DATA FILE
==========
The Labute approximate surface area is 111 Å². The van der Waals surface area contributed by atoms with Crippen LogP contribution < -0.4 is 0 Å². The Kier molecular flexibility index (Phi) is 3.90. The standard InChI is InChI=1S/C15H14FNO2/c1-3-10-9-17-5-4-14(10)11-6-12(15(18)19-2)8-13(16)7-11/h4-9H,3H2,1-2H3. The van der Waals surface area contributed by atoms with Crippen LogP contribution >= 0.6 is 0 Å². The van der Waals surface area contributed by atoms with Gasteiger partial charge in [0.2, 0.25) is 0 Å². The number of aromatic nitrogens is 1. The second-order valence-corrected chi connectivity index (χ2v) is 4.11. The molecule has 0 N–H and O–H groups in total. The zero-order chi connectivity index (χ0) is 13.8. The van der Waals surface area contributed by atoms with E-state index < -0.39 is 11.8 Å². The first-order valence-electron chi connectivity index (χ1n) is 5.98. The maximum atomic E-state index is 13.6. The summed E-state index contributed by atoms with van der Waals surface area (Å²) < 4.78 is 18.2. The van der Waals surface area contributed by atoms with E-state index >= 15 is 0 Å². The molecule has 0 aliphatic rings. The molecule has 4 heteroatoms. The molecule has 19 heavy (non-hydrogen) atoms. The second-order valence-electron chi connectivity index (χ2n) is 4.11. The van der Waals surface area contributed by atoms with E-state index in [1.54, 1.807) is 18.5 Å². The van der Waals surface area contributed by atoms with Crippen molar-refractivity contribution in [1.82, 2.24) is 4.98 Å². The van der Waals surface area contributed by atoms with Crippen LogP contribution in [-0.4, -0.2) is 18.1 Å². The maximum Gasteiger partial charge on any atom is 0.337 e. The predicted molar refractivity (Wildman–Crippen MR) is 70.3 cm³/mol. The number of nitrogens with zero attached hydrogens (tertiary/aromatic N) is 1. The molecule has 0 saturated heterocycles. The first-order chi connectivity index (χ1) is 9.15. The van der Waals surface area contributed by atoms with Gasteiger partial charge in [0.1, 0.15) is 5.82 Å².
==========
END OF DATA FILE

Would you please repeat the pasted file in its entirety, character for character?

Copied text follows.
The Labute approximate surface area is 111 Å². The van der Waals surface area contributed by atoms with Crippen LogP contribution < -0.4 is 0 Å². The Kier molecular flexibility index (Phi) is 3.90. The standard InChI is InChI=1S/C15H14FNO2/c1-3-10-9-17-5-4-14(10)11-6-12(15(18)19-2)8-13(16)7-11/h4-9H,3H2,1-2H3. The van der Waals surface area contributed by atoms with Crippen LogP contribution >= 0.6 is 0 Å². The van der Waals surface area contributed by atoms with Gasteiger partial charge in [0.2, 0.25) is 0 Å². The number of aromatic nitrogens is 1. The second-order valence-corrected chi connectivity index (χ2v) is 4.11. The molecule has 0 N–H and O–H groups in total. The zero-order chi connectivity index (χ0) is 13.8. The van der Waals surface area contributed by atoms with E-state index < -0.39 is 11.8 Å². The first-order valence-electron chi connectivity index (χ1n) is 5.98. The maximum atomic E-state index is 13.6. The summed E-state index contributed by atoms with van der Waals surface area (Å²) < 4.78 is 18.2. The van der Waals surface area contributed by atoms with E-state index >= 15 is 0 Å². The molecule has 0 aliphatic rings. The molecule has 4 heteroatoms. The molecule has 19 heavy (non-hydrogen) atoms. The second-order valence-electron chi connectivity index (χ2n) is 4.11. The van der Waals surface area contributed by atoms with E-state index in [1.54, 1.807) is 18.5 Å². The van der Waals surface area contributed by atoms with Crippen molar-refractivity contribution in [1.82, 2.24) is 4.98 Å². The van der Waals surface area contributed by atoms with Crippen LogP contribution in [-0.4, -0.2) is 18.1 Å². The maximum Gasteiger partial charge on any atom is 0.337 e. The predicted molar refractivity (Wildman–Crippen MR) is 70.3 cm³/mol. The number of nitrogens with zero attached hydrogens (tertiary/aromatic N) is 1. The molecule has 0 saturated heterocycles. The first-order chi connectivity index (χ1) is 9.15. The van der Waals surface area contributed by atoms with Gasteiger partial charge in [0.1, 0.15) is 5.82 Å².